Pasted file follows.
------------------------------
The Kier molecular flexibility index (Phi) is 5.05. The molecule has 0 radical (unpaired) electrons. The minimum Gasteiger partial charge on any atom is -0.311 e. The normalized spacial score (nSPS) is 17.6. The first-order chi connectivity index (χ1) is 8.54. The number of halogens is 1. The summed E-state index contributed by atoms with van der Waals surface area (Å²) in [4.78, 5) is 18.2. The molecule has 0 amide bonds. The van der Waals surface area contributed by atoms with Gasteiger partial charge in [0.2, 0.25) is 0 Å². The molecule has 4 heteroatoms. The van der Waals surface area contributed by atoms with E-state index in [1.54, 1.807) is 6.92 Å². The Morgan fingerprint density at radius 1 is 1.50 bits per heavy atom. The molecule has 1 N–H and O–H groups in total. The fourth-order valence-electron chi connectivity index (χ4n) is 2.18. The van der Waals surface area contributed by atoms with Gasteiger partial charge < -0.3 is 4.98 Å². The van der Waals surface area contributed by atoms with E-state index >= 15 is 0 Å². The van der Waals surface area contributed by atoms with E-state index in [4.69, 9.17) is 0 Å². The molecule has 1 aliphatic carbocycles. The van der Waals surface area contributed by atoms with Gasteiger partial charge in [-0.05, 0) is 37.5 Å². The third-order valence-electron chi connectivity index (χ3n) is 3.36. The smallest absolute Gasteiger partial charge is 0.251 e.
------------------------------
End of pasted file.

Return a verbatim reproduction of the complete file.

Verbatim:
The Kier molecular flexibility index (Phi) is 5.05. The molecule has 0 radical (unpaired) electrons. The minimum Gasteiger partial charge on any atom is -0.311 e. The normalized spacial score (nSPS) is 17.6. The first-order chi connectivity index (χ1) is 8.54. The number of halogens is 1. The summed E-state index contributed by atoms with van der Waals surface area (Å²) in [4.78, 5) is 18.2. The molecule has 0 amide bonds. The van der Waals surface area contributed by atoms with Gasteiger partial charge in [0.2, 0.25) is 0 Å². The molecule has 4 heteroatoms. The van der Waals surface area contributed by atoms with E-state index in [1.54, 1.807) is 6.92 Å². The Morgan fingerprint density at radius 1 is 1.50 bits per heavy atom. The molecule has 1 N–H and O–H groups in total. The fourth-order valence-electron chi connectivity index (χ4n) is 2.18. The van der Waals surface area contributed by atoms with Gasteiger partial charge < -0.3 is 4.98 Å². The van der Waals surface area contributed by atoms with E-state index >= 15 is 0 Å². The van der Waals surface area contributed by atoms with E-state index in [4.69, 9.17) is 0 Å². The molecule has 1 aliphatic carbocycles. The van der Waals surface area contributed by atoms with Gasteiger partial charge in [-0.05, 0) is 37.5 Å². The third-order valence-electron chi connectivity index (χ3n) is 3.36. The smallest absolute Gasteiger partial charge is 0.251 e.